When you look back on the recording sessions of your latest album, What are your most fond and worst memories?
The studio is always a unique beast to deal with. You’re under the microscope and no matter how big the studio might be, you still get a sense of claustrophobia. That’s the case for me anyways. We always feel like there’s never enough time. That, in turn, has helped us because we work well under pressure. It makes us vulnerable; We have to be impulsive and honest. It opens all doors for us. Most of the time, we aren’t aware of it. We have to take a step back and see what the hell is going on. I can be a pain in the ass in the studio because the hardest part about recording for me is getting the sound I hear in my head into the computer. We’re all perfectionists in everyone sense of the word and that is why we feel that we never have enough time. Tensions can run high because of that, some bad, some incredibly funny. My most fond memories are the impulsive actions we made which made the song sound that much better to us. We all start smiling and laughing cause it just worked so well. Those are my favourite moments. Also, talking shit through the talk back mic never gets old to me. Worst memories? Was just the lack of time we had with certain sections of the record. When we get into the studio, it’s all about our artistic integrity and having fun with our music. But, then the unfortunate realities of finances come into play and seriously threaten our mood. We find a way to make it work, like I said, we work well under pressure. But sometimes, it’s just hilarious getting drunk in the vocal booth and laughing at hearing Bobby and our engineer fighting, hahaha.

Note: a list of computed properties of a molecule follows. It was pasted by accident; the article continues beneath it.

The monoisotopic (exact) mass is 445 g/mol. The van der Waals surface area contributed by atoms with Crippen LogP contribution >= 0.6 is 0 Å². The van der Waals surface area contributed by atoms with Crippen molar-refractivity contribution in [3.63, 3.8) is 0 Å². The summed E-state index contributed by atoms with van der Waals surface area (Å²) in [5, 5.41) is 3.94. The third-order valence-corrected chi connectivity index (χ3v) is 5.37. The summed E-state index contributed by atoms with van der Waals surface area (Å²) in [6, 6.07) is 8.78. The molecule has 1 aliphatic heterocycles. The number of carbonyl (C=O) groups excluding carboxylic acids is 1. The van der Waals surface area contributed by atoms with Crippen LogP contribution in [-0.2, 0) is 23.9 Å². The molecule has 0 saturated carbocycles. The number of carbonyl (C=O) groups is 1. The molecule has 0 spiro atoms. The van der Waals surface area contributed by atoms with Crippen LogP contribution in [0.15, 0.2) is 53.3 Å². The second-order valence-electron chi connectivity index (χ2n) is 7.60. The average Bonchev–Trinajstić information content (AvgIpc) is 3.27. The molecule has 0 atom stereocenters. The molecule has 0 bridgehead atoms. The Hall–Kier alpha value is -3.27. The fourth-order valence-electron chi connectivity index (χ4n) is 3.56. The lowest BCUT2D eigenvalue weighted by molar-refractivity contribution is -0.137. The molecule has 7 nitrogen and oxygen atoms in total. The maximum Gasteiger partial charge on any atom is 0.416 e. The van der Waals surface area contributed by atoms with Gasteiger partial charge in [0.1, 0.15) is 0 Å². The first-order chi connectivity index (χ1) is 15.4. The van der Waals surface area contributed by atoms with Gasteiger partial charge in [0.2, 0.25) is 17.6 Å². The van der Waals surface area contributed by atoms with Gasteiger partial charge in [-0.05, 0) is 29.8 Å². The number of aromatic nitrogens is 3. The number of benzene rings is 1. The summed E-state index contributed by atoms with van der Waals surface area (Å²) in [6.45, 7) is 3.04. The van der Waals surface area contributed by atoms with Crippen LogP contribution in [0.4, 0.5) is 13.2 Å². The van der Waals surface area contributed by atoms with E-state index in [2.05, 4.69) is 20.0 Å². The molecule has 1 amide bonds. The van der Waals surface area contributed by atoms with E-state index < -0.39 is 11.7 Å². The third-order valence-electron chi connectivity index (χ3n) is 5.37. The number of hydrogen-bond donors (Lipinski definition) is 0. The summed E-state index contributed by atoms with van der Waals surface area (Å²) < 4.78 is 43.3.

Your music is a combination of many different influences from Jazz, blues and funk to deathmetal, progrock and grindcore. Is het so important for the band to be eclectic and how do you manage to make the compositions flow?
We all listen to many different styles of music, so we felt why limit ourselves. If we enjoy the music and we’re capable of playing it, why the hell not? I feel like we’d be cheating ourselves if we left out those parts in our songs because it would take it away from “sounding metal”. We never have had to force it. I know that might sound ridiculous and slightly pretentious, but I’m dead serious. We just started doing it when we were real young and we just thought it sounded good and gave the song a unique face. It didn’t alienate the 3 of us because we have such eclectic musical tastes. We’ve never had to go “Hey! Write a jazz part cause it’ll make us look artsy”, haha. We just do what we want to and that will always be the basis of this band. We just don’t care.
In my review I drew comparisons with bands like Mr Bungle, Cephalic Carnage, Between The Buried And Me, Fantomas and The Dillinger Escape Plan. What do you think of the aforementioned bands and are you by any chance influenced by them?
All those bands are incredible and we very much are fans of them. We get a lot of BTBAM and Dillinger comparisons. I think it’s just because they find comfort in relation by comparison. I don’t think we sound like those bands at all. I think we have incredibly similar traits because we all grew up listening to the same shit when we were young. There have been countles times where Greg (Dillinger) and I have just geeked out on bands. That helped me realize why the sounds, although unique in our own rights, are still very similar. It helped put it in perspective I suppose. I’m also very glad you said Mr. Bungle, Fantomas, and Cephalic Carnage. I have always been a huge Cephalic fan, so I’ve always been into the chaotic side of metal; and Mr. Bungle and Fantomas are definitely major inspirations. I still listen to Mr. Bungles California a lot and sometimes see where we might have gotten the inspiration to making things so unpredictable in the music. There’s nothing new under the sun anymore. So we take the pieces we’ve fallen in love with and find the sound that best describes our personality as music appreciators. We’re just channelling our youth into sound. We’re evolving.
Can you tell our readers some more about your own influences and musical heroes?